Whoosh, there goes another year

The last few days in Casa McLeod have been close to perfect. We’ve spent a lot of time together, messing around, cooking, making things, eating too much, sleeping, and just relaxing. It has been lovely for all of us. So lovely in fact that there have been a few occasions where the sweetness and poignancy of the moment has brought me to tears. My little girl is growing up too fast: I want to preserve her in pickling vinegar so that she will remain as gorgeous as she is right now. Her innocent excitement at being visited by Father Christmas, and the sweet, funny things that she says quite literally made me cry with a confused mixture of happiness and sorrow. Yet again we’ve rushed through a year that we won’t get back, hardly stopping to enjoy the precious moments in our life, so these last few days have been really special in our house.

I have also become obsessed with my Christmas present from my husband which was a Kindle from Amazon. Twenty years ago my boyfriend at the time, who was studying Computer Science and idolised Apple Macintosh computers, told me that I would have to prepare myself for the day when I would read books without paper, and I remember to this day laughing heartily at him. . . well, it turns out that the Kindle, which can hold over a thousand novels and receives my favourite daily paper from the UK every morning, is rather good and has little buttons which are very satisfying to press. I’ve written an email to my old boyfriend to apologise.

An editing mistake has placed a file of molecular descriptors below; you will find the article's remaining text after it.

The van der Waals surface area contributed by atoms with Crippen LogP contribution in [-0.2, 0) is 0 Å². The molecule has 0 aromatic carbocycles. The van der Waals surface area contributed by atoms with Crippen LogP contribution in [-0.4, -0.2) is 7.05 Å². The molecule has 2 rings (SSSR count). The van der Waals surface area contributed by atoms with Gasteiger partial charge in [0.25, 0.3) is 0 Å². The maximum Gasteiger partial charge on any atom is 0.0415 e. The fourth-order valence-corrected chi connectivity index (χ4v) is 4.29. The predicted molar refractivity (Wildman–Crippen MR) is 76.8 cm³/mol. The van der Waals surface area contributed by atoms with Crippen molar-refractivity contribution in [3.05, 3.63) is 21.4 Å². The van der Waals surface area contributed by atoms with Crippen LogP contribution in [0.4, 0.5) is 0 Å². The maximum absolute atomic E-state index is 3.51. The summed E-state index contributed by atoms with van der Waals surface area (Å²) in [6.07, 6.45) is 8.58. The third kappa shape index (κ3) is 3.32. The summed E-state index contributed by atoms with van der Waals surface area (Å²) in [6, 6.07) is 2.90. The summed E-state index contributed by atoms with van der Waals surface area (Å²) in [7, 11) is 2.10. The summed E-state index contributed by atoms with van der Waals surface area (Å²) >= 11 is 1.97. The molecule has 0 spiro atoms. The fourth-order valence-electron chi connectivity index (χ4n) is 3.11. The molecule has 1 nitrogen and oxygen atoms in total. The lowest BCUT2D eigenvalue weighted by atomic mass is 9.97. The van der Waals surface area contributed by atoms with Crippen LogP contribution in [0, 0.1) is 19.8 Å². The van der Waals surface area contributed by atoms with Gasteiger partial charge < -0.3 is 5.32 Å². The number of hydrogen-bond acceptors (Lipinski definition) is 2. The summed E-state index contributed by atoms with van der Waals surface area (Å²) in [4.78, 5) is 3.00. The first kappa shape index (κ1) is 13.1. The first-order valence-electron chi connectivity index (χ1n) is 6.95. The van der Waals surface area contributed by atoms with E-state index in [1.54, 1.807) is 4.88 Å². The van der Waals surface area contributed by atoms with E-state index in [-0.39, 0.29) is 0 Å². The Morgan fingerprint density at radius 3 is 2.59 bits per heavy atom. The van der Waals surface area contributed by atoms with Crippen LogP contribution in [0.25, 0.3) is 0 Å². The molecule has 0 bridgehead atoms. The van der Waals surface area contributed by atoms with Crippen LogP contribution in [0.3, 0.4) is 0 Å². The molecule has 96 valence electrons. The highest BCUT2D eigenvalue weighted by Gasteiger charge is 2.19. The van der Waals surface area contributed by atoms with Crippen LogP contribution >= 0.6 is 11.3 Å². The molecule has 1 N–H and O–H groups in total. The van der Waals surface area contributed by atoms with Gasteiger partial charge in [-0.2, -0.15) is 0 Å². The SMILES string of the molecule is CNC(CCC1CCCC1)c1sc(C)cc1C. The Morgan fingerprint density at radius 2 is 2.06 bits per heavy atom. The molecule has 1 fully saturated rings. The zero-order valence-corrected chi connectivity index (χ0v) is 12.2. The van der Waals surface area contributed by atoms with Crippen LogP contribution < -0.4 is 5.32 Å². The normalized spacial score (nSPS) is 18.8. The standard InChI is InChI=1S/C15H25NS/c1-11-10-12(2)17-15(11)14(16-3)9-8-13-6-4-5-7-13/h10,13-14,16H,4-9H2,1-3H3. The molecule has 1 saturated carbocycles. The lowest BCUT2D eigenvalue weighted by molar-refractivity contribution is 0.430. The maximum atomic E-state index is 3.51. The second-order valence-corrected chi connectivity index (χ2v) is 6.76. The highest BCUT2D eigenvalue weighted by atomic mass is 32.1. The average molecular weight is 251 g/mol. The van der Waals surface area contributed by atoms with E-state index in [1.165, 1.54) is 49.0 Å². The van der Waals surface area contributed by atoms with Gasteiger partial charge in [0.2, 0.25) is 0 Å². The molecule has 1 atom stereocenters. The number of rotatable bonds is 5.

We’ve not made any promises about 2012 and what we will do differently or any new year’s resolutions as yet, although I am a total sucker for all of those things, so expect a list at some point soon. In the meantime, I came across these lines from Walt Whitman today, and they’re a good enough point to start as any.

“This is what you shall do; Love the earth and sun and the animals, despise riches,
give alms to everyone that asks, stand up for the stupid and crazy,
devote your income and labor to others, hate tyrants,
argue not concerning God, have patience and indulgence toward the people,
take off your hat to nothing known or unknown or to any man or number of men,
go freely with powerful uneducated persons and with the young and with the mothers of families,
read these leaves in the open air every season of every year of your life,
re-examine all you have been told at school or church or in any book,
dismiss whatever insults your own soul,
and your very flesh shall be a great poem
and have the richest fluency not only in its words
but in the silent lines of its lips and face
and between the lashes of your eyes
and in every motion and joint of your body.”

Happy New Year!

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